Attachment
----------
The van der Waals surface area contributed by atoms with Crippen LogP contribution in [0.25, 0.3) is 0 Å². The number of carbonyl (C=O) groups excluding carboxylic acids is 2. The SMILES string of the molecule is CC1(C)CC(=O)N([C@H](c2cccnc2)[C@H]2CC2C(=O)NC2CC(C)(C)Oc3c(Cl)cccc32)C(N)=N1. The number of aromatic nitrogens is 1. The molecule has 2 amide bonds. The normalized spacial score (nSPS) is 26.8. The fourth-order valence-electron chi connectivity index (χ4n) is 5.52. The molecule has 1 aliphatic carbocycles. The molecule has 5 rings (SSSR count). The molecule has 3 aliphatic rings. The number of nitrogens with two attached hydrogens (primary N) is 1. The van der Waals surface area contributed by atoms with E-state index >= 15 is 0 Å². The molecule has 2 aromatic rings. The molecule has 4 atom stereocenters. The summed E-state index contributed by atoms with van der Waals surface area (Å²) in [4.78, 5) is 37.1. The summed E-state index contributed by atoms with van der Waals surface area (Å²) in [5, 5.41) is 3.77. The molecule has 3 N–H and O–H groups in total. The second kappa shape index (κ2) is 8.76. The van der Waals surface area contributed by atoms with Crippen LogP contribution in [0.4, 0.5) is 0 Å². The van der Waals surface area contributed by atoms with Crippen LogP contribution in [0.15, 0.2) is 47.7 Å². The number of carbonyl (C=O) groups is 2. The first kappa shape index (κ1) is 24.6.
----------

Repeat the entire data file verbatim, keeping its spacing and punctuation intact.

The van der Waals surface area contributed by atoms with Crippen LogP contribution in [0.25, 0.3) is 0 Å². The number of carbonyl (C=O) groups excluding carboxylic acids is 2. The SMILES string of the molecule is CC1(C)CC(=O)N([C@H](c2cccnc2)[C@H]2CC2C(=O)NC2CC(C)(C)Oc3c(Cl)cccc32)C(N)=N1. The number of aromatic nitrogens is 1. The molecule has 2 amide bonds. The normalized spacial score (nSPS) is 26.8. The fourth-order valence-electron chi connectivity index (χ4n) is 5.52. The molecule has 1 aliphatic carbocycles. The molecule has 5 rings (SSSR count). The molecule has 3 aliphatic rings. The number of nitrogens with two attached hydrogens (primary N) is 1. The van der Waals surface area contributed by atoms with E-state index >= 15 is 0 Å². The molecule has 2 aromatic rings. The molecule has 4 atom stereocenters. The summed E-state index contributed by atoms with van der Waals surface area (Å²) in [4.78, 5) is 37.1. The summed E-state index contributed by atoms with van der Waals surface area (Å²) in [5, 5.41) is 3.77. The molecule has 3 N–H and O–H groups in total. The second kappa shape index (κ2) is 8.76. The van der Waals surface area contributed by atoms with Crippen LogP contribution in [0.4, 0.5) is 0 Å². The van der Waals surface area contributed by atoms with Crippen LogP contribution in [0.15, 0.2) is 47.7 Å². The number of carbonyl (C=O) groups is 2. The first kappa shape index (κ1) is 24.6.